Around 400, the brothers Asanga and Vasubandhu built on other, later Mahayana sutras, and founded Yogacara, the idealist school of Yoga masters who, while accepting the doctrine of universal emptiness, qualified it by declaring that everything is empty because it is of the mind or is known through representations only (vijnaptimatrarata, 'consciousness only'). This school of thought entered China in the early sixth century but was rejected by many because it seemed to have a subjective bias, that is, it seemed to claim that there are no cognized objects; there is only cognition itself.

Zhiyi of the Tiantai school shared this opinion, so even though he knew Yogacara, he kept to Madhyamaka. He held that his "round"
would avoid both extremes: subjectivism and objectivism. He then pitted form against mind and subject against object, working out his threefold dialectics to ensure perfect harmony.
世尊在靈山會上拈華示眾眾皆默然唯迦葉破顏微笑世尊云
The Lord dwelt at the Vulture Peak with the assembly and plucked a flower as a teaching. The myriad totality were silent, save for Kāśyapa, whose face cracked in a faint smile. The Lord spoke.
吾有正法眼藏涅槃妙心實相無相微妙法門不立文字教外別傳付囑摩訶迦葉。
I have the treasure of the true dharma eye, I have nirvāṇa as wondrous citta, I know signless dharmatā, the subtle dharma-gate, which is not standing on written word, which is external to scriptures, which is a special dispensation, which is entrusted to Mahākāśyapa.

नस्वातोनापिपरतोनद्वाभ्यांनाप्यहेतुतः

Bristollad
Posts: 359
Joined: Fri Aug 21, 2015 11:39 am

Re: simultaneity of cause and effect

Post by Bristollad » Sat Dec 09, 2017 9:02 pm

liuzg150181 wrote:
Sat Dec 09, 2017 4:35 pm
Bristollad wrote:
Sat Dec 09, 2017 11:09 am
liuzg150181 wrote:
Sat Dec 09, 2017 6:33 am
Do note that Tibetan Buddhism itself is not a homoegenous system, with different schools espousing a differing approaches and views(very likely Jan Nattier didn't realize this). So arguably the geshe in reference would likely be a Gelugpa(though I might be wrong).
The Gelugpa position on this is no different than the other Tibetan traditions - all sentient beings have Buddha nature. I suspect that what “Geshe Thubten” found shocking was something else, perhaps the emphasis on other-power?

The article itself (as distinct from the chosen quotes) seems to point to the difference between progress/gradual and leap/sudden approaches to understanding what it means to be a buddhist.
Emphasis on other-power should be familiar to Tibetan Buddhist as well,since Pureland practice - like Amitabha- is pretty well-known as popular in TB as well. And Pureland practice relies on 'other-power' one way or another.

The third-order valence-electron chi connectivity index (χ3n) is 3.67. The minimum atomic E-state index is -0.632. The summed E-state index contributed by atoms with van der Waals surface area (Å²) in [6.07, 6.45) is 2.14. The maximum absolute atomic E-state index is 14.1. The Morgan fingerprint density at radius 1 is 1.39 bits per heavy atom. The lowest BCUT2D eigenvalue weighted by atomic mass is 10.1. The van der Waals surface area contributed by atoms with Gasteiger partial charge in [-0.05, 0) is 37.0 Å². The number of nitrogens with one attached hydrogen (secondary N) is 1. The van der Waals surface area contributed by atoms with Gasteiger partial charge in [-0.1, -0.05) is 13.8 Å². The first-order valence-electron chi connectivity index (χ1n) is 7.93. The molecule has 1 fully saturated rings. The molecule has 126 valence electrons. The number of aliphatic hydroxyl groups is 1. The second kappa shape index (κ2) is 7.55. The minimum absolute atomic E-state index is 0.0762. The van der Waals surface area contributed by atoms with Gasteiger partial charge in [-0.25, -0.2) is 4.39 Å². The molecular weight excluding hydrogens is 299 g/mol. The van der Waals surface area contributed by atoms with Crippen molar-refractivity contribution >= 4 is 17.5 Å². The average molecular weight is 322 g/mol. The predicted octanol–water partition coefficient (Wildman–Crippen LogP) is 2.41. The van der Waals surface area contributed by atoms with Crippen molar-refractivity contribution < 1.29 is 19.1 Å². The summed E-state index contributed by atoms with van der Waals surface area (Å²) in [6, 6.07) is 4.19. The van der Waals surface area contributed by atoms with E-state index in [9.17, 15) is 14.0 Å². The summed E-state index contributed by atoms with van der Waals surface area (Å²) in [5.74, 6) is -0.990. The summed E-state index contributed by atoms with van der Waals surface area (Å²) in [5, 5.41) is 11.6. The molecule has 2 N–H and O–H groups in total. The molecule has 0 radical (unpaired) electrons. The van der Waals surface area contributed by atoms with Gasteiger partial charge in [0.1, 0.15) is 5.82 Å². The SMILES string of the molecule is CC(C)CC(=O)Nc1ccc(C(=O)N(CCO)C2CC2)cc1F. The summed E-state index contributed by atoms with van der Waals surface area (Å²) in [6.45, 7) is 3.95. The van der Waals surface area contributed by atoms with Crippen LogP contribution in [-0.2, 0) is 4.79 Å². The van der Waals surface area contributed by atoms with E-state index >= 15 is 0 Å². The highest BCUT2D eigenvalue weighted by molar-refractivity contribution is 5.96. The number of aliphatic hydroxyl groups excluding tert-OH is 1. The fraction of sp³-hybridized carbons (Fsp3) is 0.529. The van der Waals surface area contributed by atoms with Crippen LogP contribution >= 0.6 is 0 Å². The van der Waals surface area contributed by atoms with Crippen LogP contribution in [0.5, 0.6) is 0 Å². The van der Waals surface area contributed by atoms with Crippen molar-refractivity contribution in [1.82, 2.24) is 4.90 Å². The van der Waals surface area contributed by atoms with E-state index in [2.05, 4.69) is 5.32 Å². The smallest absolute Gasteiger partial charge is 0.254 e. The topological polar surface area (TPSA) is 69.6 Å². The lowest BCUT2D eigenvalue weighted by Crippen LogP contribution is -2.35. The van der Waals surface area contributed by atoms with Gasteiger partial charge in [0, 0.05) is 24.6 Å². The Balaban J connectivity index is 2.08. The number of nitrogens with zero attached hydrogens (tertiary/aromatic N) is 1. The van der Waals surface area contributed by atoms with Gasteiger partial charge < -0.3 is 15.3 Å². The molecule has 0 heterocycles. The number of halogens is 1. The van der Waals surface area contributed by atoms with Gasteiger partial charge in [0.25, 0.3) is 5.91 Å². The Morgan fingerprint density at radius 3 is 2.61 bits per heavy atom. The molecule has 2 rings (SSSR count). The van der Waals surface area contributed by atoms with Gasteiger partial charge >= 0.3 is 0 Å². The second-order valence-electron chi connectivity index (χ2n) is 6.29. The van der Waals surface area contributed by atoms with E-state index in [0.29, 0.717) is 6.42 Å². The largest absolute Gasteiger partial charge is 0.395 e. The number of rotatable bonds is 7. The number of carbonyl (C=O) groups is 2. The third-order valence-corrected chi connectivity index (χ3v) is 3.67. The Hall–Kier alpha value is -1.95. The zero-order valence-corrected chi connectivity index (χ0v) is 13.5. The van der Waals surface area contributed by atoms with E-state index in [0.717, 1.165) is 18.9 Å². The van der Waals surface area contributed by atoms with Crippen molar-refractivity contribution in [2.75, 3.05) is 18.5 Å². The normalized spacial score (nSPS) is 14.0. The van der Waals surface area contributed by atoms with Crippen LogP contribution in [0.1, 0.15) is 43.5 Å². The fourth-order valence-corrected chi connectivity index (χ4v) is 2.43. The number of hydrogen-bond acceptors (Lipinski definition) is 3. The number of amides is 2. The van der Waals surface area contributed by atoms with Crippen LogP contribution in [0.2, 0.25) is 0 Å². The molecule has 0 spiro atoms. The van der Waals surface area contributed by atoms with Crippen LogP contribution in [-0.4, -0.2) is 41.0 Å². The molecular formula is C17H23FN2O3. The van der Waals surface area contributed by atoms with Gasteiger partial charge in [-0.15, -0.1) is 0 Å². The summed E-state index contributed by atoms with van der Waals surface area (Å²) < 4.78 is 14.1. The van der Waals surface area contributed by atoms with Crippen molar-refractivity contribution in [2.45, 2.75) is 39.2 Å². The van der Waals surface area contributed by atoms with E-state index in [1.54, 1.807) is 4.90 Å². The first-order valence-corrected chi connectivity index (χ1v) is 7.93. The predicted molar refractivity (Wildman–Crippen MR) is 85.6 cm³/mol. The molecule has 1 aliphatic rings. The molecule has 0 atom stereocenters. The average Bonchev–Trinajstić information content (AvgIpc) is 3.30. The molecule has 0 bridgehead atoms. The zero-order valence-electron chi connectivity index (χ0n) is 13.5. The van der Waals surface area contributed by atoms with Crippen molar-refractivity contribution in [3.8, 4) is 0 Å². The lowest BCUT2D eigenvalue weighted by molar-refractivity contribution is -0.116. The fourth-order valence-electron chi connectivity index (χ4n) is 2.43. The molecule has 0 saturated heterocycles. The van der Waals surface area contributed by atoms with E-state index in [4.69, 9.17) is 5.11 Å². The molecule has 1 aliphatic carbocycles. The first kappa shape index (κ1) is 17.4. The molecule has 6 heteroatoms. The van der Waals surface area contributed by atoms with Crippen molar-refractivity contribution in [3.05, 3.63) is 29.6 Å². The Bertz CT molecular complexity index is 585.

In my own experience of teachings from several geshes, other power is not taught by them.
As for Gelugpa view on Buddha nature,so far for what I had read, Gelugpas generally considers 'Buddha nature' provisional teaching,considering it the second turning of wheel,with 'emptiness' as definite teaching(totally the opposite of Jonang,which believe the other way):
viewtopic.php?t=3456
"The mainstream Geluk position regarding the "Three Turnings of the Wheel" differs from that of other schools in some respects, as well. In general, the Geluk position regarding "Buddha Nature" is that it is not "inherently existent" in the sentient being, but that it is an expedient teaching, reflecting the "potential" of all sentient beings to attain enlightenment, by purifying habitual patterns and by amassing merit on the paths."
Yes there are some differences concerning the 3 kayas but that all sentient beings have buddha nature is fully accepted. Of course gelupas wouldn’t say that buddha nature is inherently existent; they hold that nothing is inherently existent! :smile:

Had a few teachings from Jhado rinpoche of Gelug school,and his presentation jives with what is quoted,as he mainly explained from the 'emptiness' pov without reference to Buddha nature directly afaik. If anything, nyingma lamas and rinpoches tend to explain extensively abt Buddha nature based on my experience, but again,the bulk of my learning came from Nyingma teachings,so it might be a form of selection bias.

As for progress/gradual and leap/sudden approaches,c'mon,even within different Tibetan schools it has debated until ad nauseam in the TB sub-forum. :tantrum:
I was simply saying the original article seemed to emphasis this sudden/gradual argument rather than whether all beings can become enlightened as the point of confusion for Thubten.

illarraza
Posts: 583
Joined: Fri Dec 09, 2011 4:30 am

Re: simultaneity of cause and effect

Post by illarraza » Sun Dec 10, 2017 1:19 am

Malcolm wrote:
Tue Dec 05, 2017 9:56 pm
Queequeg wrote:
Tue Dec 05, 2017 9:45 pm
Malcolm wrote:
Tue Dec 05, 2017 9:19 pm


Right, I don't accept either Zhiyi;s interpretation or Nichiren's of the Lotus Sūtra — I respect it, but I see no reason to believe it. It is a Sino-sphere thing, relevant only to it, based on a very parochial interpretation of what sūtras Buddha taught when during his lifetime. If one does not accept that scheme, which is not found outside Tientai-Tendai ideas about Buddhist history...
I don't know if others would agree with me, but, there is an aspect of upaya that is central to Tiantai teachings. Each view has its unique cure. It may not seem like it, but Zhiyi offered a cure for the wrong views that prevailed in China at his time. Zhanran later addressed the wrong views of his time. Saicho likewise in Japan. Nichiren followed this tradition.